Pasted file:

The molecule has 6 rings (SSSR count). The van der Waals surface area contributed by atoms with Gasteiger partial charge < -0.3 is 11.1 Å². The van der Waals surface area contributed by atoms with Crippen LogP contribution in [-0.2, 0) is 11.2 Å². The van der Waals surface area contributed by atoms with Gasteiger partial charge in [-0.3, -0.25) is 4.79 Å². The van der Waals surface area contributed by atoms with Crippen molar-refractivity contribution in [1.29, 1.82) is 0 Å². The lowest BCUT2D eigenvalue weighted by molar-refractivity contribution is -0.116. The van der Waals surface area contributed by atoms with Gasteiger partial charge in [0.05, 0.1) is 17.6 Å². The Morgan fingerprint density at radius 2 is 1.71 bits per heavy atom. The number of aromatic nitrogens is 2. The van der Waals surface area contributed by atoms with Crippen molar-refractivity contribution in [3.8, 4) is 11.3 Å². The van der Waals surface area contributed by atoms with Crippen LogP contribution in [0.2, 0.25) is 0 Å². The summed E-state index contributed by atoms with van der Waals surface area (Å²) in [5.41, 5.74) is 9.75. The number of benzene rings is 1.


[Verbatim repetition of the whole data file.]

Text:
The molecule has 6 rings (SSSR count). The van der Waals surface area contributed by atoms with Gasteiger partial charge < -0.3 is 11.1 Å². The van der Waals surface area contributed by atoms with Crippen LogP contribution in [-0.2, 0) is 11.2 Å². The van der Waals surface area contributed by atoms with Gasteiger partial charge in [-0.3, -0.25) is 4.79 Å². The van der Waals surface area contributed by atoms with Crippen molar-refractivity contribution in [1.29, 1.82) is 0 Å². The lowest BCUT2D eigenvalue weighted by molar-refractivity contribution is -0.116. The van der Waals surface area contributed by atoms with Gasteiger partial charge in [0.05, 0.1) is 17.6 Å². The Morgan fingerprint density at radius 2 is 1.71 bits per heavy atom. The number of aromatic nitrogens is 2. The van der Waals surface area contributed by atoms with Crippen molar-refractivity contribution in [3.8, 4) is 11.3 Å². The van der Waals surface area contributed by atoms with Crippen LogP contribution in [0.2, 0.25) is 0 Å². The summed E-state index contributed by atoms with van der Waals surface area (Å²) in [5.41, 5.74) is 9.75. The number of benzene rings is 1.